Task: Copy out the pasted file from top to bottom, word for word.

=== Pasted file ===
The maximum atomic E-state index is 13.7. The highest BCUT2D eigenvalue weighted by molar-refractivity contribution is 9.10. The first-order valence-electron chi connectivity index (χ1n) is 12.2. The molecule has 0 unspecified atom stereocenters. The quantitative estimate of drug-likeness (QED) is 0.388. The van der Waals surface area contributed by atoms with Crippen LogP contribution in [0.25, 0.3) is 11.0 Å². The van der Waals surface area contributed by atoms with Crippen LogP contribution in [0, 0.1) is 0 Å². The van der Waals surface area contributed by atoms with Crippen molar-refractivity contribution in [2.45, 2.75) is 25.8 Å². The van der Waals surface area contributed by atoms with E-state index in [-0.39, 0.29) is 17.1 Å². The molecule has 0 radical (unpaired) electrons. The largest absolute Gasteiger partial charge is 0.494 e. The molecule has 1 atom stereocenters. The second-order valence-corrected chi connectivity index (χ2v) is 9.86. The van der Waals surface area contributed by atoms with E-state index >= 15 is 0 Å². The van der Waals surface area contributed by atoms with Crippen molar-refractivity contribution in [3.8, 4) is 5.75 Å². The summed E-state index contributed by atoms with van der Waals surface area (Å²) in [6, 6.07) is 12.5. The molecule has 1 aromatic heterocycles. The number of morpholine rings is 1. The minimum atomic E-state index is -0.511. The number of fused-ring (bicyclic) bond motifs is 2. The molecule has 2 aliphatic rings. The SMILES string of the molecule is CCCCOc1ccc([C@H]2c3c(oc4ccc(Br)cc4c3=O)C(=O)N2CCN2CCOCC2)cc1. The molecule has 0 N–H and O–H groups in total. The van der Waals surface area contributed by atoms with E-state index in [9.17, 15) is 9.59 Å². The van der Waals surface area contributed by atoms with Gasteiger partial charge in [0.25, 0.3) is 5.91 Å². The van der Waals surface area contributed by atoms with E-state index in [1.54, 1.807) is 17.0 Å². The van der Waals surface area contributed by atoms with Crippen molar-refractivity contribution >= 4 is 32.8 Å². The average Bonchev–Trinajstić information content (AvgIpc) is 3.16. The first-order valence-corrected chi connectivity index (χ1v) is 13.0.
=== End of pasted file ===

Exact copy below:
The maximum atomic E-state index is 13.7. The highest BCUT2D eigenvalue weighted by molar-refractivity contribution is 9.10. The first-order valence-electron chi connectivity index (χ1n) is 12.2. The molecule has 0 unspecified atom stereocenters. The quantitative estimate of drug-likeness (QED) is 0.388. The van der Waals surface area contributed by atoms with Crippen LogP contribution in [0.25, 0.3) is 11.0 Å². The van der Waals surface area contributed by atoms with Crippen LogP contribution in [0, 0.1) is 0 Å². The van der Waals surface area contributed by atoms with Crippen molar-refractivity contribution in [2.45, 2.75) is 25.8 Å². The van der Waals surface area contributed by atoms with E-state index in [-0.39, 0.29) is 17.1 Å². The molecule has 0 radical (unpaired) electrons. The largest absolute Gasteiger partial charge is 0.494 e. The molecule has 1 atom stereocenters. The second-order valence-corrected chi connectivity index (χ2v) is 9.86. The van der Waals surface area contributed by atoms with E-state index >= 15 is 0 Å². The van der Waals surface area contributed by atoms with Crippen molar-refractivity contribution in [3.8, 4) is 5.75 Å². The summed E-state index contributed by atoms with van der Waals surface area (Å²) in [6, 6.07) is 12.5. The molecule has 1 aromatic heterocycles. The number of morpholine rings is 1. The minimum atomic E-state index is -0.511. The number of fused-ring (bicyclic) bond motifs is 2. The molecule has 2 aliphatic rings. The SMILES string of the molecule is CCCCOc1ccc([C@H]2c3c(oc4ccc(Br)cc4c3=O)C(=O)N2CCN2CCOCC2)cc1. The molecule has 0 N–H and O–H groups in total. The van der Waals surface area contributed by atoms with E-state index in [9.17, 15) is 9.59 Å². The van der Waals surface area contributed by atoms with Gasteiger partial charge in [0.25, 0.3) is 5.91 Å². The van der Waals surface area contributed by atoms with E-state index in [1.54, 1.807) is 17.0 Å². The van der Waals surface area contributed by atoms with Crippen molar-refractivity contribution >= 4 is 32.8 Å². The average Bonchev–Trinajstić information content (AvgIpc) is 3.16. The first-order valence-corrected chi connectivity index (χ1v) is 13.0.